Being a trucker means getting paid to travel whether you are working as an OTR or LTL. Every day is a change of scenery, and you get to enjoy the outdoors. Research showsthat nature-based workplaces lead to stress reduction, lessening of depression, less of a need for medications, and faster healing times. In addition to the open road, truck driving also means different views every day with your different routes. If cramped offices and crowded factories do not sound appealing, trucking may be for you. 

    2. Earnings can be Better than College Graduates with Student Loan debt 
    The median annual wage for a trucker is $36,200, with an average CDL training cost of $1000-$7000. The average starting salary for college graduates with a Bachelor’s degree is $48,127, with an average student loan deb of $34,800. In addition to the costs and salaries, truckers typically start working in 4-6 weeks, whereas completing a Bachelor’s degree could take 4 or more years. 

    3. Benefits 
    If having medical benefits is important to you, consider trucking. Industry wide, 72% of truckers have medical, 46% have vision, and 57% have dental. 

    4. Bonus Pay 
    Dependent on the company, truckers can also earn bonuses for: 

    • Maintaining a certain fuel economy 
    • Taking more difficult loads 
    • Driving the most miles in a quarter 
    • Safety records 
    • Seniority  
    • Health and wellness tests 

     

    5. Flexible Schedule and Control  
    As a truck driver you have more control over your schedule than a person who works 9 to 5. You can also have the choice of which kind of loads you want to take. If you want to do various types to increase your experience, you have that option. Or if you want to go with the one that offers most pay and least aggravation. The more experienced you become, the more prepared you will be to make these choices and more. 

    5. Job Security 
    Trucking isn’t going away anytime soon because of its specialty. Moving freight by truck is cheaper and faster than by rail, trucking cannot be outsourced to another country, and despite rising fuel costs the trucking industry will not be affected because those costs are passed on to the consumer.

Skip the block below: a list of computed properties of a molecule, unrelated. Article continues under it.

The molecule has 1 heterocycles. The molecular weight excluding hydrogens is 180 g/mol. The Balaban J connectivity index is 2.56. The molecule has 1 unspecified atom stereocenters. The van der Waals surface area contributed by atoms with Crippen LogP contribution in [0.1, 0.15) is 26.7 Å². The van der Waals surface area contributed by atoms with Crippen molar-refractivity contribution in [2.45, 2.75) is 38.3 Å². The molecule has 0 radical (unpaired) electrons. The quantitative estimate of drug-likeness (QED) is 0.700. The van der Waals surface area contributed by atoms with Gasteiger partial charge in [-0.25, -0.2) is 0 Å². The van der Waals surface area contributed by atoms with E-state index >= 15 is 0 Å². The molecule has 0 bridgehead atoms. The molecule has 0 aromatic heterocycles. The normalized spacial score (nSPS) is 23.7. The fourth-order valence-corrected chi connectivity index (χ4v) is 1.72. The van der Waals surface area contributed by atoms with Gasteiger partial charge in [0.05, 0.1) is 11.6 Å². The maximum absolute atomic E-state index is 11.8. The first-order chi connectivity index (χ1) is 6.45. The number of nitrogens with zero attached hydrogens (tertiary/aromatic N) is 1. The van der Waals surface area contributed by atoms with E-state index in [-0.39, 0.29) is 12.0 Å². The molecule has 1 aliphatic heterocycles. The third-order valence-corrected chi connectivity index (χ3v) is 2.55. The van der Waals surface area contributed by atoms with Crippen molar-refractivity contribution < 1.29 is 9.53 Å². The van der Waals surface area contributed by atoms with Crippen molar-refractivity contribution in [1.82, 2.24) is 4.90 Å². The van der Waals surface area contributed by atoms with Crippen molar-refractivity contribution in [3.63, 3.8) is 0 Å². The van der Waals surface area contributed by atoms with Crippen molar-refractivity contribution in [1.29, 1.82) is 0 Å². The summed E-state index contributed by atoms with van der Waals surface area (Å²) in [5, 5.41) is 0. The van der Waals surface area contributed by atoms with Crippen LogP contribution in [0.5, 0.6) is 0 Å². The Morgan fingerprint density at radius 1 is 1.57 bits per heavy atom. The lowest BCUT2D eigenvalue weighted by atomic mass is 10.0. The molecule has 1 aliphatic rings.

• Working with No Fall Protection

    by User Not Found | Mar 24, 2017

    03.23.17_SafetyClimbing on and off trucks, trailers, and other equipment with no railing or other fall protection poses a significant risk to safety. While injuries do not occur often, the consequences can be severe. Please use the following steps when climbing on and off equipment with no fall protection: 

    • Use three points of contact. 
    • When climbing on a truck or trailer, turn the engine off, put the key in your pocket, and set the parking brake(s). 
    • Ensure that the climbing surface is stable, not in motion, and capable of supporting your weight. 
    • Confirm there are no hazards such as weather, debris, uneven/slippery surfaces, and traffic that could pose a threat to you. If you must climb on the equipment in these conditions, work cautiously, carefully, and ask for assistance whenever possible. 
    • Do not jump off of any equipment. 
    • Use proper ladders or steps if available; if not, reassess if it is safe to climb. 
    • Stay as far away from the edge(s) of the equipment as possible. 
    • Avoid carrying tarps and other heavy or difficult objects while working on trailers and surfaces above 4 ft. Instead place objects in position from the ground. 
       
  • Trucking Industry’s February Payrolls

    by User Not Found | Mar 17, 2017

    03.17.17_FebJobsThe trucking industry rolled forward and up this past month by increasing its February payrolls. The Department of Labor (DOL) reported on March 10th that for-hire trucking added 10,600 jobs, and overall payrolls increased by 235,000. This increase follows a rise in January as the overall unemployment rate fell to 4.7%, according to Bloomberg News.
     
    The transportation and warehousing sector, which includes trucking, added 8,800 positions. The trucking industry in particular is expecting to benefit from an increase in online sales and retail in 2017. Unlike the overall gross domestic product growth (GDP), which decreases from imports, the trucking industry benefits from both imports and exports of goods. And for 2017, imports and overall Truckable Economic Activity (TEA) are off to a strong start.

    Ryan Sweet, an economist at Moody’s Analytics Inc., claims the economy is “getting closer and closer to full employment.” He also believes with inflation accelerating, growth in wages will be even stronger in the future. The boost in payrolls may be attributed to the mild weather thus far, as well as the President’s first full month in office. Since President Trump’s time in office, Americans’ confidence in the economy has reached the highest point in a decade, and shows confidence in the buying climate. In addition to economic confidence, the comfort index showed that household spending may be on the rebound, after a slow start to 2017. As the transportation and freight industry moves forward, it is a great time to be a driver, supplying the demand of transportation.

     

  • New Development in the 34-Hour Restart Regulations

    by User Not Found | Mar 09, 2017
    03.06.17_34HourRuleThe Department of Transportation (DOT) has issued a report concerning the 34-hour restart rule, ending a four year period of uncertainty. The controversy began in 2013 when the Federal Motor Carrier Safety Administration (FMCSA) issued the following two controversial restart requirements for hours-of-service: the 34-hour restart must include two 1 a.m. and 5 a.m. periods, and limiting the use of restart is to once every 168 hours.